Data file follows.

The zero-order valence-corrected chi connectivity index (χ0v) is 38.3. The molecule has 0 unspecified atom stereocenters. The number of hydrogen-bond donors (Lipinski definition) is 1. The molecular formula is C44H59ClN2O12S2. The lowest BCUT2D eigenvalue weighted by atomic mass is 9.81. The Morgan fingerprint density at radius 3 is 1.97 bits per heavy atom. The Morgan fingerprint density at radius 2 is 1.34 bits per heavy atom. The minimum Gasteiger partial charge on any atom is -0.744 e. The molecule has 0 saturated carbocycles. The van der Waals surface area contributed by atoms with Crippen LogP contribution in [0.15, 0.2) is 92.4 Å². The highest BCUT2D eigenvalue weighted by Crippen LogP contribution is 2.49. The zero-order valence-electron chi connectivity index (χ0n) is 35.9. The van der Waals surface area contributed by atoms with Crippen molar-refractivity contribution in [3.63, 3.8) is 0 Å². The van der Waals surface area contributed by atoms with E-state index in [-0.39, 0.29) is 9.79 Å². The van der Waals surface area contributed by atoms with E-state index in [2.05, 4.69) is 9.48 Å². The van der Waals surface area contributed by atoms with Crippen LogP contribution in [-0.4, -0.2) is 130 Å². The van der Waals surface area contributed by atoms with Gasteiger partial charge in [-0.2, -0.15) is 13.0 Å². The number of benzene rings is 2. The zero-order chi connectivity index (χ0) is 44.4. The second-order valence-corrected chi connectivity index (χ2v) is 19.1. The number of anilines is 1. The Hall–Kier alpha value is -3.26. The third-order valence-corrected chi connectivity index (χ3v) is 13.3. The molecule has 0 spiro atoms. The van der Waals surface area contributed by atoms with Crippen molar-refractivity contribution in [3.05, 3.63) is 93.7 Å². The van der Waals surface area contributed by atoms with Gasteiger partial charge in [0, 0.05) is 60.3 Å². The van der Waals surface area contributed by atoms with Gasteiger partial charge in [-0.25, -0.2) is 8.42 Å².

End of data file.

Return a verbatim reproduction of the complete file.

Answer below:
The zero-order valence-corrected chi connectivity index (χ0v) is 38.3. The molecule has 0 unspecified atom stereocenters. The number of hydrogen-bond donors (Lipinski definition) is 1. The molecular formula is C44H59ClN2O12S2. The lowest BCUT2D eigenvalue weighted by atomic mass is 9.81. The Morgan fingerprint density at radius 3 is 1.97 bits per heavy atom. The Morgan fingerprint density at radius 2 is 1.34 bits per heavy atom. The minimum Gasteiger partial charge on any atom is -0.744 e. The molecule has 0 saturated carbocycles. The van der Waals surface area contributed by atoms with Crippen LogP contribution in [0.15, 0.2) is 92.4 Å². The highest BCUT2D eigenvalue weighted by Crippen LogP contribution is 2.49. The zero-order valence-electron chi connectivity index (χ0n) is 35.9. The van der Waals surface area contributed by atoms with Crippen molar-refractivity contribution in [3.63, 3.8) is 0 Å². The van der Waals surface area contributed by atoms with E-state index in [-0.39, 0.29) is 9.79 Å². The van der Waals surface area contributed by atoms with E-state index in [2.05, 4.69) is 9.48 Å². The van der Waals surface area contributed by atoms with Crippen LogP contribution in [-0.4, -0.2) is 130 Å². The van der Waals surface area contributed by atoms with Gasteiger partial charge in [-0.2, -0.15) is 13.0 Å². The number of benzene rings is 2. The zero-order chi connectivity index (χ0) is 44.4. The second-order valence-corrected chi connectivity index (χ2v) is 19.1. The number of anilines is 1. The Hall–Kier alpha value is -3.26. The third-order valence-corrected chi connectivity index (χ3v) is 13.3. The molecule has 0 spiro atoms. The van der Waals surface area contributed by atoms with Crippen molar-refractivity contribution in [3.05, 3.63) is 93.7 Å². The van der Waals surface area contributed by atoms with Gasteiger partial charge in [0, 0.05) is 60.3 Å². The van der Waals surface area contributed by atoms with Gasteiger partial charge in [-0.25, -0.2) is 8.42 Å².